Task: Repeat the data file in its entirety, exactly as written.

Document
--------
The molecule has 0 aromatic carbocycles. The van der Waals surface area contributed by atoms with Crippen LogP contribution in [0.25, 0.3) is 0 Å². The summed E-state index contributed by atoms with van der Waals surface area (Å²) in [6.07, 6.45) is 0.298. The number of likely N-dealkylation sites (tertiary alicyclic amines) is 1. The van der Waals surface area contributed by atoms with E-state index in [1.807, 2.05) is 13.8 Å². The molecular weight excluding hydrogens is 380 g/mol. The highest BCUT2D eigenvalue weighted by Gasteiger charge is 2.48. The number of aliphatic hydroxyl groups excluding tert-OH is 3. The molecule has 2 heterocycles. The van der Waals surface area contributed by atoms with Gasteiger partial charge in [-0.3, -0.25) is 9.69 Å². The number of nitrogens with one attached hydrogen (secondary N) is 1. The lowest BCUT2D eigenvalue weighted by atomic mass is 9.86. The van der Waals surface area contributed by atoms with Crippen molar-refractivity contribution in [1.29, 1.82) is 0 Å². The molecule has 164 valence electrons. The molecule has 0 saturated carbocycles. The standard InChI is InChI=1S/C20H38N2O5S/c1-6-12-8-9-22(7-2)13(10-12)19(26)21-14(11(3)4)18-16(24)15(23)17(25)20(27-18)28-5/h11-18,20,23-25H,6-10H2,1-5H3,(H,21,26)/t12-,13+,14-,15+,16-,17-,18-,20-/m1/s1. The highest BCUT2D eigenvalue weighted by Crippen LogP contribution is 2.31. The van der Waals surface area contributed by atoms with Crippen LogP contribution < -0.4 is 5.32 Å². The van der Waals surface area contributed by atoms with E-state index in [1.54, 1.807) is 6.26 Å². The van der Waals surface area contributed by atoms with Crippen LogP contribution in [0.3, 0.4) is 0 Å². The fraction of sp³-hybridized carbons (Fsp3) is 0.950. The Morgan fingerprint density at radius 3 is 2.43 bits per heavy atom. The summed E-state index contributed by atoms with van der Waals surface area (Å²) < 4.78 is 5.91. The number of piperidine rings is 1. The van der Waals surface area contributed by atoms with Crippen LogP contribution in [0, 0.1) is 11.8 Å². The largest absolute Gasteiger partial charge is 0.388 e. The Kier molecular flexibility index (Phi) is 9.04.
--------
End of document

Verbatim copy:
The molecule has 0 aromatic carbocycles. The van der Waals surface area contributed by atoms with Crippen LogP contribution in [0.25, 0.3) is 0 Å². The summed E-state index contributed by atoms with van der Waals surface area (Å²) in [6.07, 6.45) is 0.298. The number of likely N-dealkylation sites (tertiary alicyclic amines) is 1. The van der Waals surface area contributed by atoms with E-state index in [1.807, 2.05) is 13.8 Å². The molecular weight excluding hydrogens is 380 g/mol. The highest BCUT2D eigenvalue weighted by Gasteiger charge is 2.48. The number of aliphatic hydroxyl groups excluding tert-OH is 3. The molecule has 2 heterocycles. The van der Waals surface area contributed by atoms with Gasteiger partial charge in [-0.3, -0.25) is 9.69 Å². The number of nitrogens with one attached hydrogen (secondary N) is 1. The lowest BCUT2D eigenvalue weighted by atomic mass is 9.86. The van der Waals surface area contributed by atoms with Crippen molar-refractivity contribution in [1.29, 1.82) is 0 Å². The molecule has 164 valence electrons. The molecule has 0 saturated carbocycles. The standard InChI is InChI=1S/C20H38N2O5S/c1-6-12-8-9-22(7-2)13(10-12)19(26)21-14(11(3)4)18-16(24)15(23)17(25)20(27-18)28-5/h11-18,20,23-25H,6-10H2,1-5H3,(H,21,26)/t12-,13+,14-,15+,16-,17-,18-,20-/m1/s1. The highest BCUT2D eigenvalue weighted by Crippen LogP contribution is 2.31. The van der Waals surface area contributed by atoms with Crippen LogP contribution < -0.4 is 5.32 Å². The van der Waals surface area contributed by atoms with E-state index in [1.54, 1.807) is 6.26 Å². The van der Waals surface area contributed by atoms with Crippen LogP contribution in [0.3, 0.4) is 0 Å². The fraction of sp³-hybridized carbons (Fsp3) is 0.950. The Morgan fingerprint density at radius 3 is 2.43 bits per heavy atom. The summed E-state index contributed by atoms with van der Waals surface area (Å²) < 4.78 is 5.91. The number of piperidine rings is 1. The van der Waals surface area contributed by atoms with Crippen LogP contribution in [0, 0.1) is 11.8 Å². The largest absolute Gasteiger partial charge is 0.388 e. The Kier molecular flexibility index (Phi) is 9.04.